• To meet and exceed patient (and physician) expectations, Counsyl offers a quick and easy-to-use patient test pricing tool. At the time when the physician is about to order the lab test, patients can use the tool to determine exactly how much they will pay, based on their health insurance benefits.

Why Kailos Genetics Stopped Billing All Health Insurers

In Huntsville, Alabama, Kailos Genetics has gone “cold turkey” and stopped billing health insurers. Instead, it now sends all bills for its lab tests directly to patients and consumers. However, in order to do that, it had to become both “patient friendly” and “patient-centric.”

In brief, like many start-up lab companies, Kailos launched with a strategy of billing payers. Following the advice of consultants, it set prices for its genetic tests on the high side under the expectation that health insurers would be discounting claims by significant amounts.

Indeed, Kailos did see payers remit amounts that were much lower than what had been billed on the claim. However, two bigger problems emerged. First, Kailos found it increasingly tougher to get paid any amount for a growing proportion of the claims it was submitting. It was also incurring substantial billing and collection costs as it followed up claims denials by different payers.

Tom Schoenherr, Chief Commercial Officer, Counsyl, Inc. (left), will discuss how Counsyl is increasing satisfaction among patients and physicians while also increasing revenue collected from patients by 63%! Troy Moore, Chief Technology Officer, Kailos Genetics, Inc. (right), will discuss how Kailos dramatically changed its business strategy and decided to completely eliminate submitting claims to payers. (Photo copyrights: The Dark Daily.)

Tom Schoenherr, Chief Commercial Officer, Counsyl, Inc. (left), will discuss how Counsyl is increasing satisfaction among patients and physicians while also increasing revenue collected from patients by 63%! Troy Moore, Chief Technology Officer, Kailos Genetics, Inc. (right), will discuss how Kailos dramatically changed its business strategy and decided to completely eliminate submitting claims to payers. (Photo copyrights: Dark Daily.)

Patients Unhappy When Asked to Pay Their Deductibles for Genetic Tests

The second problem was equally significant. Kailos quickly learned that patients were unhappy when they received bills from Kailos for the significant amount of money that represented the difference between the price of the genetic test and the much lower amount that was reimbursed by the payer. Not only was it tough to collect from these patients, but many contacted their physicians to complain about the high bills for these lab tests.

In response to this situation, the executive team at Kailos made two bold decisions:

1. First, they would cease sending claims to all health insurers. Instead, Kailos would bill patients directly for the tests.

2. Second, in order to make it easier for patients to pay 100% of the cost of the lab test themselves, Kailos slashed the prices for its genetic tests down to just a couple of hundred bucks each.

Clinical Laboratory Shifted from Payer-Focused to Consumer-Focused

What made this radical lab business strategy succeed was a simple fact: Kailos shifted from being a “payer-focused” lab to a “consumer-focused” lab. Not only did it lower the prices of its lab tests to a level where patients considered them to be fair for the clinical value they provided, but Kailos redirected the staff formerly devoted to billing and collections to patient service and consumer education.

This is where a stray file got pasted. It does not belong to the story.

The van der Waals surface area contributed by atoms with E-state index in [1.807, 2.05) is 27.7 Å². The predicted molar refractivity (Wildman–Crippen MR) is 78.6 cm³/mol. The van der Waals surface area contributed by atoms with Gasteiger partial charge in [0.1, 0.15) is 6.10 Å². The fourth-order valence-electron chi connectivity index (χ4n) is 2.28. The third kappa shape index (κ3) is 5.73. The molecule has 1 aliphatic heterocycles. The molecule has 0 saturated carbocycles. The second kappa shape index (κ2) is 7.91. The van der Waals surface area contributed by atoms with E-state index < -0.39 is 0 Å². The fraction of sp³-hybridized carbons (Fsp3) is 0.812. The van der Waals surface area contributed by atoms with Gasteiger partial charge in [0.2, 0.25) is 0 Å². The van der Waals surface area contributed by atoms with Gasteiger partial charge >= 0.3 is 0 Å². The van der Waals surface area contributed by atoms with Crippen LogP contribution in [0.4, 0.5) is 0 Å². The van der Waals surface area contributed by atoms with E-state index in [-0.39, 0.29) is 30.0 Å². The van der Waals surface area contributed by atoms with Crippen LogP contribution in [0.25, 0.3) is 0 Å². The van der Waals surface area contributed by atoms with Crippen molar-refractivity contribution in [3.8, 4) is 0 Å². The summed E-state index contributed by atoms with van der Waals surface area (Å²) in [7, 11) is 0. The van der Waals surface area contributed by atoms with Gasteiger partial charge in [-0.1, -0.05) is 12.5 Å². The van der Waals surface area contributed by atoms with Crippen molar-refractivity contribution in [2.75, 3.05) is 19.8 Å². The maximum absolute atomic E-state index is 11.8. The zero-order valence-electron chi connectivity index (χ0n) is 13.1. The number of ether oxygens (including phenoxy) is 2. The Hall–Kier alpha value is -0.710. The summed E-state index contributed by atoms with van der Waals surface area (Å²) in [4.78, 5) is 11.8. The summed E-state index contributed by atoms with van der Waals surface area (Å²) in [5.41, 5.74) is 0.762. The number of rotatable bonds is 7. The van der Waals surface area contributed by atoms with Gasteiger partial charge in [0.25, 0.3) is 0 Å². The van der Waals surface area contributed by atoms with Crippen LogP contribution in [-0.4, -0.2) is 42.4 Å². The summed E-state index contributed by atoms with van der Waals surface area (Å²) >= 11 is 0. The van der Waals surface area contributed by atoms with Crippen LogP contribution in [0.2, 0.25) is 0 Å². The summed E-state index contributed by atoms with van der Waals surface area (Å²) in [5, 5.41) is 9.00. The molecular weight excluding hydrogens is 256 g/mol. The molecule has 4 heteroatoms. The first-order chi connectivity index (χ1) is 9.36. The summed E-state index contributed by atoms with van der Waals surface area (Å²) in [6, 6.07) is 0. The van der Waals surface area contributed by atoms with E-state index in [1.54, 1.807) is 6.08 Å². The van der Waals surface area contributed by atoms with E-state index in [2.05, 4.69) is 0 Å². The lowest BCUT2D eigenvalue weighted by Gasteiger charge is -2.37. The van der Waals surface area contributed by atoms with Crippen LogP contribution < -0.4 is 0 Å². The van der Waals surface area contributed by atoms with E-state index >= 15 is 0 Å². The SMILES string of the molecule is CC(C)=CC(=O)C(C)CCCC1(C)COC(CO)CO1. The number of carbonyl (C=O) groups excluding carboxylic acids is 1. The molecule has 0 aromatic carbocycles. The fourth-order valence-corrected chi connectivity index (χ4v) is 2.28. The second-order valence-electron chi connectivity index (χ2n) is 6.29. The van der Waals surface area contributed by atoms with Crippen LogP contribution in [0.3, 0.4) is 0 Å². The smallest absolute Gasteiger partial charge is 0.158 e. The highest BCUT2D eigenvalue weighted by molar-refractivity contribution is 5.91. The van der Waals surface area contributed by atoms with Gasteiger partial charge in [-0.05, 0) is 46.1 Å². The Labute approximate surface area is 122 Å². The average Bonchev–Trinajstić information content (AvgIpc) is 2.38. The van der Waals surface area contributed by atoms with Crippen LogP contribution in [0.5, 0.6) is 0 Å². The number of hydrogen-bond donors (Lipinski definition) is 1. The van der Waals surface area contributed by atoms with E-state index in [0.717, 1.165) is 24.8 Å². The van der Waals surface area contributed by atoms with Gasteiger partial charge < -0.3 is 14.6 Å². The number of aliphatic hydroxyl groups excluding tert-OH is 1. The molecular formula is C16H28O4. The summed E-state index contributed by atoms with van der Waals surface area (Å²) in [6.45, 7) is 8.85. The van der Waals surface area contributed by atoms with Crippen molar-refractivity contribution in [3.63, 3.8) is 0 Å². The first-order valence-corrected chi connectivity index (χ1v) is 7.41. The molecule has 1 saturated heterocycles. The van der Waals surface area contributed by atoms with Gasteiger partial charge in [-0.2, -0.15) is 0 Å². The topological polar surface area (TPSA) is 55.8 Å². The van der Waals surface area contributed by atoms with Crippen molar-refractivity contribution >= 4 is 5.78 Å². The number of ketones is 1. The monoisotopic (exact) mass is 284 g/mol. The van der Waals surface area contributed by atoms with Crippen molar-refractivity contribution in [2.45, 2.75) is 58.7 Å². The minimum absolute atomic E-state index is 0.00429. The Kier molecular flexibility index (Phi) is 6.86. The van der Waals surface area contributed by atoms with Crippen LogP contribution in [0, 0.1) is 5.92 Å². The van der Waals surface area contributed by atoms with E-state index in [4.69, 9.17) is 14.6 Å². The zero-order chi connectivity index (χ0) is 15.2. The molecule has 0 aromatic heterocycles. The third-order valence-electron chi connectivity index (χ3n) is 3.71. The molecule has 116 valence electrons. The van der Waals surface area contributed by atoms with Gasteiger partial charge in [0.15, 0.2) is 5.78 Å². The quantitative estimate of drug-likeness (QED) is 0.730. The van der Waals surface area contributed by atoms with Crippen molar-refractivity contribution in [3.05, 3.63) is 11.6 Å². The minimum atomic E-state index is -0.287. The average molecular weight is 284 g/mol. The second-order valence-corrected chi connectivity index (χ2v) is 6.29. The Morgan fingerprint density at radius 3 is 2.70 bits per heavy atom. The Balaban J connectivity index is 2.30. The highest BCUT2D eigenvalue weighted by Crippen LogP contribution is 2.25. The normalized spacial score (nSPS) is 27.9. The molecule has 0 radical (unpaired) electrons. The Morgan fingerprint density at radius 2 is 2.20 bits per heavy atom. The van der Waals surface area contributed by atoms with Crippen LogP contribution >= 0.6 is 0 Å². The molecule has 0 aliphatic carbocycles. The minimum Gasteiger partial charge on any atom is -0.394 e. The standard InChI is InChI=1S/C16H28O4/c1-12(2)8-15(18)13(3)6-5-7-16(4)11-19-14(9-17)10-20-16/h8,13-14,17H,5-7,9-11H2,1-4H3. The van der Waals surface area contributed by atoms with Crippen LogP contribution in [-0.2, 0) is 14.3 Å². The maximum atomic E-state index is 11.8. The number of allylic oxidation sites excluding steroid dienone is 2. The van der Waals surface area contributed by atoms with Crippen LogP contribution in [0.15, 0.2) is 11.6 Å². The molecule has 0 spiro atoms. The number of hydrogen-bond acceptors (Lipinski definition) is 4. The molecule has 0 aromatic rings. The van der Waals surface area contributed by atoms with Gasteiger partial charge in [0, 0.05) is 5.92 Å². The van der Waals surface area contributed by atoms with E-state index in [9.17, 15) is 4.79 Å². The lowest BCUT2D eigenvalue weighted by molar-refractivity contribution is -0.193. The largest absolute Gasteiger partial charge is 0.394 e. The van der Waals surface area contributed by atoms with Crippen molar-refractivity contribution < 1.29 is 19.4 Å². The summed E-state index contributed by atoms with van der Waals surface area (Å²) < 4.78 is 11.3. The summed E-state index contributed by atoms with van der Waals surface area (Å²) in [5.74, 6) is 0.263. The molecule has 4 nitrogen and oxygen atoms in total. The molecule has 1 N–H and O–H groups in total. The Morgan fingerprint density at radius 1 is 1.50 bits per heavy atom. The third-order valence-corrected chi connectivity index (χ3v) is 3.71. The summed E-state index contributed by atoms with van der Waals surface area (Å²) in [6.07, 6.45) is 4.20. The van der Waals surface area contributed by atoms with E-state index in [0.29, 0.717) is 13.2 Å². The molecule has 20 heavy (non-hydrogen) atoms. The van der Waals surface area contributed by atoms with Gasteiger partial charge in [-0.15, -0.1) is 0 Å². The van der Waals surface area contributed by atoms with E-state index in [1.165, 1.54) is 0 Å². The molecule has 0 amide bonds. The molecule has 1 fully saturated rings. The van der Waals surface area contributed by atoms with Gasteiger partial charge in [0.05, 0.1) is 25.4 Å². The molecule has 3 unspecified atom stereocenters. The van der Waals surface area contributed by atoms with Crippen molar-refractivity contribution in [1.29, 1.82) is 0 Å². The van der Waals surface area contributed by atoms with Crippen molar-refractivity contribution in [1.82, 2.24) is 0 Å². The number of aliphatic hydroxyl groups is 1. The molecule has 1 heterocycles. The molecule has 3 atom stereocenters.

“To make this change in our billing policies, we had to shift from receiving regular test orders from physician groups, to the need to educate patients about our lab test offerings,” explained Troy Moore, the Chief Scientific Officer of Kailos, in an interview with The Dark Report. “This was a considerable challenge. We found that, when we are successful in getting in front of patients, they definitely respond.”

The good news at Kailos is that the strategy to drop billing health insurers and orient all services directly to patients and their physicians is paying off. “Yes, while revenue did drop precipitously during the changeover last year,” stated Moore, “today we see an exciting growth trend in front of us as each month more patients take control of their own genetic healthcare information.”

Both Tom Schoenherr of Counsyl and Troy Moore of Kailos Genetics will be discussing their labs’ success in increasing revenue and improving patient satisfaction during a special webinar that happens this week on Thursday, May 26, 2016, at 1:00 PM EDT. It is titled, “Getting Paid for Lab Tests in Today’s Tough Managed Care Marketplace: Real-World Success Strategies to Increase Lab Revenue, Deliver More Value, and Achieve Higher Patient Satisfaction Scores.”

Both speakers will explain the lessons learned from adopting pricing strategies that are patient-friendly and directly contributed to increased revenue. They will explain how they were able to collect more money with less effort and cost.

Participants at the webinar will also learn how to design and implement pricing tools that patients love and that help them understand—in advance of the test order—what their exact out-of-pocket payment will be. Schoenherr and Moore will also explain the types of strategies and protocols to offer molecular and genetic tests directly to consumers at price-points they find attractive.

There is still time to register for this invaluable webinar by visiting this link

—By Michael McBride


Related Information:

Getting Paid for Lab Tests in Today’s Tough Managed Care Marketplace: Real-World Success Strategies to Increase Lab Revenue, Deliver More Value, and Achieve Higher Patient Satisfaction Scores

Gene Testing Lab Goes ‘Cold Turkey,’ Stops Billing Health Plans; Tired of uncertain payment, Kailos Genetics Slashes Prices, Goes Direct to Patients and Docs

How Price Transparency Increased Lab’s Revenue: Gene Testing Company Counsyl Finds Patients Want to Get Estimate of Costs Before Test is Ordered

Genetic Tests and Precision Medicine Start to Win Acceptance by Some Payers; Pathologists and Clinical Laboratories Have Opportunity as Advisors

More Companies Pay for Employees to Have Genetic Tests in a Trend That Brings More Lab Test Volume to Medical Laboratories

Health Insurers Balk at Paying for Multigene Panels While Clinical Pathology Laboratories and Physicians Pursue Evidence of Clinical Utility

More Media Reports of Health Insurers’ Reluctance to Reimburse for Genetic Tests, Thus Angering Many Patients and Causing Medical Laboratories to Go Unpaid